How does rising atmospheric CO2 affect marine organisms?

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Sea Stars - with Missing Arms! - Experiencing Ocean Acidification
Schram, J.B., McClintock, J.B., Angus, R.A and Lawrence, J.M. 2011. Regenerative capacity and biochemical composition of the sea star Luidia clathrata (Say) (Echinodermata: Asteroidea) under conditions of near-future ocean acidification. Journal of Experimental Marine Biology and Ecology 407: 266-274.

The authors write that "echinoderms produce their skeletal components from magnesium-rich calcite, a form of calcite that is even more vulnerable to ocean acidification than aragonite (Andersson et al., 2008; Gayathri et al., 2007)," and, therefore, they say that "an understanding of the prospective impacts of ocean acidification on internal skeletal structures of echinoderms is important, as the presence of an internal skeletal structure is unique in comparison to the majority of invertebrates studied to date in ocean acidification research."

What was done
In the words of Schram et al., "two groups of sea stars, each with two arms excised, were maintained on a formulated diet in seawater bubbled with air alone (pH 8.2, approximating a pCO2 of 380 ppm) or with a controlled mixture of air/CO2 (pH 7.8, approximating a pCO2 of 780 ppm)," while "arm length, total body wet weight, and righting responses were measured weekly." Then, after 97 days, which they describe as "a period of time sufficient for 80% arm regeneration," they say that "protein, carbohydrate, lipid and ash levels were determined for body wall and pyloric caecal tissues of intact and regenerating arms of individuals held in both seawater pH treatments."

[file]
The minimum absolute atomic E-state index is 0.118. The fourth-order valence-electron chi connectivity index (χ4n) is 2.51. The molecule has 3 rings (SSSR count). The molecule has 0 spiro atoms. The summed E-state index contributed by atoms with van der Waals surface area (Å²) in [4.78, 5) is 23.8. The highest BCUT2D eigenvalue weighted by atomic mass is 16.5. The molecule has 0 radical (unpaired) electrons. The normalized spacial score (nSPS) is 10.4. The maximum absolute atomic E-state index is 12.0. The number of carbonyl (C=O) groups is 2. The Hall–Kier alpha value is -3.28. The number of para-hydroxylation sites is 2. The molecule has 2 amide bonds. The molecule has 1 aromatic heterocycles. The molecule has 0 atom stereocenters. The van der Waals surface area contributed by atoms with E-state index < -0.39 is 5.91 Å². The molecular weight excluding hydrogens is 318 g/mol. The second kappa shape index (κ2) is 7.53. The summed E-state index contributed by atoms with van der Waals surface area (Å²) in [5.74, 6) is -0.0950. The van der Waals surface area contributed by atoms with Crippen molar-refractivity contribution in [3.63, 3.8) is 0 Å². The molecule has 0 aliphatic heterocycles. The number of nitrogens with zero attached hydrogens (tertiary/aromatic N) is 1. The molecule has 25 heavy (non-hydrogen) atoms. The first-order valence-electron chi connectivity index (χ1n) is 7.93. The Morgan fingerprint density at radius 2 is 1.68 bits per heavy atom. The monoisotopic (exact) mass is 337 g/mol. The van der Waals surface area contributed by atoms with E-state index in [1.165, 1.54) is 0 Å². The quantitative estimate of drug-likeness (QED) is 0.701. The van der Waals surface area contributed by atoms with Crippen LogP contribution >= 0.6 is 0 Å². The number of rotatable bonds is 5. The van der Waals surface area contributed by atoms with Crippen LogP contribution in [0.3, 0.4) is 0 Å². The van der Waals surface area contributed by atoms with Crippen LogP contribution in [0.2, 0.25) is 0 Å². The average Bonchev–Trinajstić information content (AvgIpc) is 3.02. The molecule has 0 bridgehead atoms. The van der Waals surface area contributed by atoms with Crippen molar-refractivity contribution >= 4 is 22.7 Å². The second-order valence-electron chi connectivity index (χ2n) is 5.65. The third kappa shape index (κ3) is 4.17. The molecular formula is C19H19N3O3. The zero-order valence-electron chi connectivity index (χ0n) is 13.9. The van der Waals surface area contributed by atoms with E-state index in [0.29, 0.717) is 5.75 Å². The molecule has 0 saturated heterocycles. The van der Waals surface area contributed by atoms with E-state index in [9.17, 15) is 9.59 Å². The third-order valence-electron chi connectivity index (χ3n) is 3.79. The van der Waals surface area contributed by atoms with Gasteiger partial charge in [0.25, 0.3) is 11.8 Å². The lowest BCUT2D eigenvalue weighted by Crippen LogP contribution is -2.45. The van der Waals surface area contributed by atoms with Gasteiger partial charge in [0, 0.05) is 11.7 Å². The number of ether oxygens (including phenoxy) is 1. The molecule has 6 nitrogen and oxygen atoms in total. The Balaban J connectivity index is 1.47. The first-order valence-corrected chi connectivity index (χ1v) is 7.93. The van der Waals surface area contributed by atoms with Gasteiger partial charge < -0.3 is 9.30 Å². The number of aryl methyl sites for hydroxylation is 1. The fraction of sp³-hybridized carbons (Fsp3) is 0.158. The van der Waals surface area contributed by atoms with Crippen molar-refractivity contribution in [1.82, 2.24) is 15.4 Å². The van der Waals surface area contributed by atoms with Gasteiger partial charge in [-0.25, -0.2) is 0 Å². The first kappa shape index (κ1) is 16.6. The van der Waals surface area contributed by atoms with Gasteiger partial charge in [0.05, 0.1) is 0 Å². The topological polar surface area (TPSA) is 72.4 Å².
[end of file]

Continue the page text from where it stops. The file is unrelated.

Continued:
What was learned
Very briefly, the four U.S. researchers report that "adults of the common soft bottom predatory sea star Luidia clathrata exposed to end-of-century conditions of ocean acidification (pH 7.8) are relatively unimpaired in their regenerative capacity," which "encompasses not only their ability to re-grow their arms, but their ability to allocate materials and energy to regenerated somatic body components." In addition, they say "there is no discernable pattern arising from exposure to a reduced seawater pH of 7.8 for 97 days on righting behavior," which they say is "an integrative measure of stress."

What it means
Schram et al. conclude the report of their work by stating that "the demonstration of an organism's ability to sustain normal functions under these conditions is as equally important to document as those that are negatively impacted," since "this information will be critical to future assessments of prospective impacts of ocean acidification at the community level." We agree; and going one step further, we suggest it is possible that the non-effects of ocean acidification may well prove to be even more important than whatever small negative changes might ultimately be produced by the acidification phenomenon, since under such conditions we may decide there is no need to drastically restructure the way the world obtains its energy.

Anderson, A.J., Mackenzie, F.T. and Bates, N.R. 2008. Life on the margin: implications of ocean acidification on Mg-calcite, high latitude and cold-water marine calcifiers. Marine Ecology Progress Series 373: 265-273.

Gayathri, S., Lakshminarayanan, R., Weaver, J.C., Morse, D.E., Kini, R.M. and Valiyaveettil, S. 2007. In vitro study of magnesium-calcite biomineralization in the skeletal materials of the seastar Pisaster giganteus. Chemistry - A European Journal 13: 3262-3268.

Reviewed 25 January 2012